1948 (circa) 2A Festa Della Montagnia
By: Imp. Abette
Date: 1948 (circa)
Dimensions: 39 x 27.5 inches (99 cm x 70 cm)
This colorful original vintage poster was published in Italy in 1948, and was published to advertise mountainous regions throughout the country. Italy recovered quickly from the staggering losses incurred during WWII, with the new government contributing in myriad ways to assist in rebuilding the country’s economy. Posters such as this were designed to improve tourism and its related industries, helping to quickly reestablish Italy as a highly desirable tourist and pilgrimage destination.
The poster features three different mountain destinations in Italy. The first, Monte Grappa, is commonly referred to as Italy’s Thermopylae, for no battle defines Italy’s struggle in WWI better than Monte Grappa. The combat which took place on the massif is considered by Italians to be one of the greatest unsung battles of WWI, in which the Italian Army’s courage at a last stand in late 1917 prevented the combined Austrian and German armies from winning total victory. The tomb of 25,000 Italian and Austrian soldiers on Grappa’s very summit bears mute witness to the struggle which took place there.
The second mountain destination is Monte Subasio in Umbria, another region of historical significance. In addition to being an area of great natural beauty which is designated as a national park, cities on or near Subasio have played important roles in Italy’s history. The ancient small city and commune of Spello, is located on the lower southern flank of Subasio. Under Constantine the Great, it was the regional capital. Assisi, a short ten km away, is the birthplace of St. Francis, one of Italy’s patron saints. The massive two-level Basilica in his name was consecrated in 1253. Its chapel was adorned by Cimabue and Giotto with frescoes portraying the Saint’s life.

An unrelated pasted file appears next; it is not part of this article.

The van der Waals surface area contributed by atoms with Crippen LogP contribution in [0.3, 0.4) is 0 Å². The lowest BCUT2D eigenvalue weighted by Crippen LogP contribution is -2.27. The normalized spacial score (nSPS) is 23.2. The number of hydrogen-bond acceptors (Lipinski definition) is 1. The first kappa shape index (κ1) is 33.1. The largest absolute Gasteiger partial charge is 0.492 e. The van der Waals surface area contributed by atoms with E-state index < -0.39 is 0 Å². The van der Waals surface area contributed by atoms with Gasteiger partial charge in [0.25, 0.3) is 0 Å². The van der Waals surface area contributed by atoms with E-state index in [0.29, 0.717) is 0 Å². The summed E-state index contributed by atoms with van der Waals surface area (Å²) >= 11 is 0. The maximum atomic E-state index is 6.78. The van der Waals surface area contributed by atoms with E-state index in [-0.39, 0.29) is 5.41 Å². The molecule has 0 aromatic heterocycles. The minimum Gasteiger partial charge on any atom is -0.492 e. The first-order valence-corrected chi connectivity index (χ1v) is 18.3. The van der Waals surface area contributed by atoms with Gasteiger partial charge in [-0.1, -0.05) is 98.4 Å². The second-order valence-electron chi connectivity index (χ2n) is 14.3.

The third area named is Castel del Monte, or ‘Castle of the Mountain’, a 13th century citadel and castle which were never complete, all situated on a hill in the Apulia region of southeast Italy. Construction was undertaken in the 1240s by Emperor Frederick II, who had inherited the lands from his mother. Nearby is the monastery of Santa Maria del Monte. At the time construction was in process, the region was known for its fertile fields, its plentiful water supply, and its lush vegetation.
Condition: Map is in A condition, and backed with linen.
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